The Repubs are in trouble long-term if they can't modernise. It's worth noting that the conservative parties of the other Anglosphere nations (Canada, the UK, Australia, New Zealand) would probably be branded socialists by Republicans in the US, as they have far more progressive views on sexuality, gender, abortion and health care.

One of their biggest problems is Fox News. The most popular cable news station in the country, it provides the news that conservatives want to hear, as opposed to actual news. This means that a large percentage of the population exists inside an echo chamber and don't realise that they are being left behind by not just the rest of the country, but the rest of the world.


  1. The Republicans have one of two options, both of which are bad for their viability as an effective political party.

    They either have to go all-in as a white nationalist party, and start deporting a lot of illegal immigrants, not to mention revoking birthright citizenship for Hispanic sons and daughters of illegal immigrants.

    However, doing that would not only completely alienate non-whites from their party, but also scare away some white moderates and independents as well. That, in addition to running afoul of the big businesses and corporations who dominate the Republican party, and wouldn't take kindly to being deprived of extra cheap labor.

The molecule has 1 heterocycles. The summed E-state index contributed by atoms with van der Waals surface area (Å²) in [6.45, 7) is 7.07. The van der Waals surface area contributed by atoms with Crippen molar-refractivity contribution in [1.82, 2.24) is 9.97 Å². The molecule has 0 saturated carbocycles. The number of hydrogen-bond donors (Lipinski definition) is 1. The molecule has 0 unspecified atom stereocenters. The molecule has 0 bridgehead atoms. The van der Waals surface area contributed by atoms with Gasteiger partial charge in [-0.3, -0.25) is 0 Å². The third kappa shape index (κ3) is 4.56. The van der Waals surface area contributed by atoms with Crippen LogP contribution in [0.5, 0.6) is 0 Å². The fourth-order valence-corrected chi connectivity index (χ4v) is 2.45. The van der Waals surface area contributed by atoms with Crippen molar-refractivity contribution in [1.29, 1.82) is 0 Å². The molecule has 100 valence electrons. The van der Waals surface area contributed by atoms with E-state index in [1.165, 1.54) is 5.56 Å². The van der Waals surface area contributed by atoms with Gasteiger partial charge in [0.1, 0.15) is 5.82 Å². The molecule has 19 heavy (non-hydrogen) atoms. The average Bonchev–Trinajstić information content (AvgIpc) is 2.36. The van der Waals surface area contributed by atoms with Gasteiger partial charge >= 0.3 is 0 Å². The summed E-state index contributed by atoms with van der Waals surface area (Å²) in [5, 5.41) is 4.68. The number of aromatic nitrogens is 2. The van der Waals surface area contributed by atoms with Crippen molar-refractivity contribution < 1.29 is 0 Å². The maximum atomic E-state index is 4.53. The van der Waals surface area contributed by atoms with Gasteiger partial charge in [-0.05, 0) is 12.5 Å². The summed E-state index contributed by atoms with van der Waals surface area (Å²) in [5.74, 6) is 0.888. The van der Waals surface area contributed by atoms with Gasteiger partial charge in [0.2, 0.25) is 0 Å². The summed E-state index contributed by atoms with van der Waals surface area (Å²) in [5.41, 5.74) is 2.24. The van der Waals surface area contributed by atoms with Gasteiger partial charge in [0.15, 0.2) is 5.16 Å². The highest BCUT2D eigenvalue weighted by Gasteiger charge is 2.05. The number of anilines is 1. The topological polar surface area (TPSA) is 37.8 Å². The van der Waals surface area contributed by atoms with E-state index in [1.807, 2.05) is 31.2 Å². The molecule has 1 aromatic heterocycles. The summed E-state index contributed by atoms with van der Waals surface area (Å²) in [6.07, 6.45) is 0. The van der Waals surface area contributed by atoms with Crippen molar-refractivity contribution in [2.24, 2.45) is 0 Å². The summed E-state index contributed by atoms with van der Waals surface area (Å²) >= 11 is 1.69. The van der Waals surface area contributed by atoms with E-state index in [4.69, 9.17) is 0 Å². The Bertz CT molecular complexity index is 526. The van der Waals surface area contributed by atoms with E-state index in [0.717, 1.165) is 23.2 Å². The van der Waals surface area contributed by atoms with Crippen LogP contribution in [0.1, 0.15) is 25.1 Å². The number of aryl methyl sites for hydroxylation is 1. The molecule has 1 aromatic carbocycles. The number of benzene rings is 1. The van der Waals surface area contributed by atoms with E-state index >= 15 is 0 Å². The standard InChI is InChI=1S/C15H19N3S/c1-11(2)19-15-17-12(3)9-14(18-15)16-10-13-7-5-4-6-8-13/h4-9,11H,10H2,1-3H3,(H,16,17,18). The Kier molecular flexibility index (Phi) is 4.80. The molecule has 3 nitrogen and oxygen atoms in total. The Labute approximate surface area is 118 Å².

Or, they need to start emulating the Democrats and make their party more Hispanic and Asian friendly. But doing so would alienate much of their white middle American base.

    (I consider the black vote to be a lost cause for them)

    Either way, the Republican party looks like it is done.

    What I do find interesting, however, is that whites seem to be the only racial group that doesn't vote as a mostly monolithic bloc. I think that as their numbers continue to decline, this will change. I can't imagine most white liberal/Democratic voters will remain content as the Democratic party increasingly becomes non-white dominated.

    If the Republicans toned down their extreme rhetoric on issues such as gay marriage and abortion, and became more moderate on economic issues, they could maybe attract these types of white voters.

    Either way, I do think that American elections will be increasingly influenced by race.

    1. While 2016 is the Dems' to lose, a lot can happen in 4 years. To be honest, I don't think the Repubs are done. They will have a future as long as there are stupid fundamentalist Christians aplenty in the country. I think a lot can revolve around voter turnout, and Repubs are normally pretty good at motivating the base. I think that will be one lesson they will learn from this year - improve their "ground game" and go out into the heartland and register voters.

      As you posit, I think at some point, the GOP will start to shed some of its more regressive social views. You can't fight science forever.

      Australia is a far more secular country than the US, but let me tell you about our right-wing party (ironically called the Liberal Party). They are very much like the Republicans on economic issues, but we have "socialist" healthcare and they aren't planning to touch it. A minority of the party are outspoken in their support of gay marriage. Abortion is rarely discussed as a major issue.
      The Repubs could go in that direction, which would give voters a choice based largely on economic philosophy. The question is, would the Christian Right come along for the ride, or would they break off? My guess is the former: witness the way they mostly fell into line behind McCain and Romney, despite neither being sufficiently evangelical.